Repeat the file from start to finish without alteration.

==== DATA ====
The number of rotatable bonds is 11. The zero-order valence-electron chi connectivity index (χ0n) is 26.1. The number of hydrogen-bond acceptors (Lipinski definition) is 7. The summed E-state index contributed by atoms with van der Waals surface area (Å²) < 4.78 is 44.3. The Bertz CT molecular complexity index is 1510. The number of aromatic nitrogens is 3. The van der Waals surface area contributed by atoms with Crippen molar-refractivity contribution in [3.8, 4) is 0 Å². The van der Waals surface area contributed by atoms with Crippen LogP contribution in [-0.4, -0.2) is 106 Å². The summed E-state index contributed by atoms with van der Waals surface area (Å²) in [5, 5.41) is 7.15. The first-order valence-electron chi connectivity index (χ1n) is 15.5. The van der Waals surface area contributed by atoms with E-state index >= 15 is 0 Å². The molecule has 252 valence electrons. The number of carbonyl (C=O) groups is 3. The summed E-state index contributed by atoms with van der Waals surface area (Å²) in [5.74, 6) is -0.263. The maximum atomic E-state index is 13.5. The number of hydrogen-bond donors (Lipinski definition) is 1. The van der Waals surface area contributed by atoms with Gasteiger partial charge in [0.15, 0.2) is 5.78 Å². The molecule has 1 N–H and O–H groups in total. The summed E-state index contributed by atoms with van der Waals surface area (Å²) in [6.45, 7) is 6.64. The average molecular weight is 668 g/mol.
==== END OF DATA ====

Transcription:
The number of rotatable bonds is 11. The zero-order valence-electron chi connectivity index (χ0n) is 26.1. The number of hydrogen-bond acceptors (Lipinski definition) is 7. The summed E-state index contributed by atoms with van der Waals surface area (Å²) < 4.78 is 44.3. The Bertz CT molecular complexity index is 1510. The number of aromatic nitrogens is 3. The van der Waals surface area contributed by atoms with Crippen molar-refractivity contribution in [3.8, 4) is 0 Å². The van der Waals surface area contributed by atoms with Crippen LogP contribution in [-0.4, -0.2) is 106 Å². The summed E-state index contributed by atoms with van der Waals surface area (Å²) in [5, 5.41) is 7.15. The first-order valence-electron chi connectivity index (χ1n) is 15.5. The van der Waals surface area contributed by atoms with E-state index >= 15 is 0 Å². The molecule has 252 valence electrons. The number of carbonyl (C=O) groups is 3. The summed E-state index contributed by atoms with van der Waals surface area (Å²) in [5.74, 6) is -0.263. The maximum atomic E-state index is 13.5. The number of hydrogen-bond donors (Lipinski definition) is 1. The van der Waals surface area contributed by atoms with Gasteiger partial charge in [0.15, 0.2) is 5.78 Å². The molecule has 1 N–H and O–H groups in total. The summed E-state index contributed by atoms with van der Waals surface area (Å²) in [6.45, 7) is 6.64. The average molecular weight is 668 g/mol.